Piscotty felt collision's effects into offseason

Piscotty felt collision's effects into offseason

ST. LOUIS -- Though he returned from a violent late-season collision and became the team's most productive postseason bat, Stephen Piscotty acknowledged that he dealt with lingering soreness in his neck over the first few weeks of his offseason.

Piscotty suffered a head contusion and mild concussion when he collided with teammate Peter Bourjos in a game against Pittsburgh on Sept. 28. He surprised many by returning to the field in less than a week, and then became the second rookie in Major League history to homer three times in his first four postseason games.

Though he showed no effects from the incident in October, Piscotty did feel them upon returning home to California.

"My neck was a little sore," Piscotty said, speaking at the Cardinals' Winter Warm-Up event on Sunday. "I noticed it kind of driving, while I was checking lanes. But it's pretty much gone at this point."

What hasn't totally subsided, Piscotty acknowledged, is the interest the incident has drawn.

"I don't want to say it was a cool thing, because obviously it wasn't a great moment," Piscotty said. "But the support I got from my family, from friends, just my whole community back home, the Cardinals' fan base, it was just incredible, the outpouring of support. That was kind of a cool thing after an unfortunate incident."

Worth noting

Randal Grichuk, who underwent sports hernia surgery in December, said he began throwing, hitting and agility drills last week. He had previously been running a few weeks prior to that.

"I'm getting close to where I need to be," said Grichuk, who projects to be the team's starting center fielder. "It's looking good, from what I hear. I'm going to go into [Spring Training] and expect to be healthy and fight for a job."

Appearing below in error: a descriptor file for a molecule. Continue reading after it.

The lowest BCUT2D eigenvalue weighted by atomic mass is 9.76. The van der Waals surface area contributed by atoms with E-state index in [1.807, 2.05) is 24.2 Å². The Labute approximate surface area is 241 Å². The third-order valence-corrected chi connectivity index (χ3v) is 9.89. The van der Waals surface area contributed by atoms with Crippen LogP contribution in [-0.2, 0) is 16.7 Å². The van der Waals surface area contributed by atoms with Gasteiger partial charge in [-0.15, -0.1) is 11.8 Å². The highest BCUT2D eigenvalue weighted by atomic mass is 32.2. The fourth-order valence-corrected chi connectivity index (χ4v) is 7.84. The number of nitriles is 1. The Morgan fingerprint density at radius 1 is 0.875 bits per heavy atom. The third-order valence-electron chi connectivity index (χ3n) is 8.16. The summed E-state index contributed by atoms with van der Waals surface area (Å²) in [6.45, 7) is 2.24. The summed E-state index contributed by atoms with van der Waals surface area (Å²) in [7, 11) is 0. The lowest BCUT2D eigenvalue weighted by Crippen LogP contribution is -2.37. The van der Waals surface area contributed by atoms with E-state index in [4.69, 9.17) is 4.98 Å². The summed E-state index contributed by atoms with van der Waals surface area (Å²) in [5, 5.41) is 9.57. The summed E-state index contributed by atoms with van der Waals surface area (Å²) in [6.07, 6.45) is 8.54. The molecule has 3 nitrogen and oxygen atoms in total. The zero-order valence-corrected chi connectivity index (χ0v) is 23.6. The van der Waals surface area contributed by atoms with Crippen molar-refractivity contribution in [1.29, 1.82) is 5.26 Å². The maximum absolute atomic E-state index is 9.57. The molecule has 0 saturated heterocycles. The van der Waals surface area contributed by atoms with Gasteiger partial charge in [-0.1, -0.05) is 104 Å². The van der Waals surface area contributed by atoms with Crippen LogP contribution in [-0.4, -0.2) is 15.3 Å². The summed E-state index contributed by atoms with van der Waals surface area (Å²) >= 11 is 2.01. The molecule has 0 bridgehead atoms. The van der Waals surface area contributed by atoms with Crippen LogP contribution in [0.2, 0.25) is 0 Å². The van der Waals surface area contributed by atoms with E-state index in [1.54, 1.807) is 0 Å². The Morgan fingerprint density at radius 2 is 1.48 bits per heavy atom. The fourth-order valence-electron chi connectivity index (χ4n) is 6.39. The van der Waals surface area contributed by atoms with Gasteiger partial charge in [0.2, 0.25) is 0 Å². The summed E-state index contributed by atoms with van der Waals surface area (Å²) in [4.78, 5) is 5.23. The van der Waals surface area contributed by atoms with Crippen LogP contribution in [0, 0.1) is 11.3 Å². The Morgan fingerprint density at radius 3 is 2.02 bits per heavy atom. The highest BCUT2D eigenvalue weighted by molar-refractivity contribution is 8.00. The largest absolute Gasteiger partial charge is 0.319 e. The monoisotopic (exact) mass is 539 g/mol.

• For the second straight year, right-handed starting pitcher Michael Wacha said he was working out alongside Shelby Miller when the former Cardinals right-hander learned he had been traded. It happened in November 2014, when Miller, then a teammate, was dealt to the Braves as part of a four-player swap. What was even more unexpected was what transpired last December, when Miller moved to the D-backs for a package of prospects.

"Seriously. I don't know what the deal is," Wacha said of the timing of both deals. "He was going around [saying], 'I'm getting traded. I'm getting traded.' I was like, 'I don't know.' But it was pretty funny. It's two years in a row."

• Infielder Jacob Wilson, who is expected to be in Major League camp as a non-roster invitee, hopes to play "as many [positions] as possible" during his time in camp. He has made starts at first, second, third and left field, and even worked with manager Mike Matheny some last spring on catching drills in the cages.

"With the way baseball is now, the more of a utility guy you can be, the more valuable you are," Wilson said. "So that was one of my focuses this winter, is being able to come in and being able to play four, five, or six positions if needed."

Jenifer Langosch is a reporter for MLB.com. Read her blog, By Gosh, It's Langosch, follow her on Twitter @LangoschMLB and like her Facebook page Jenifer Langosch for Cardinals.com. This story was not subject to the approval of Major League Baseball or its clubs.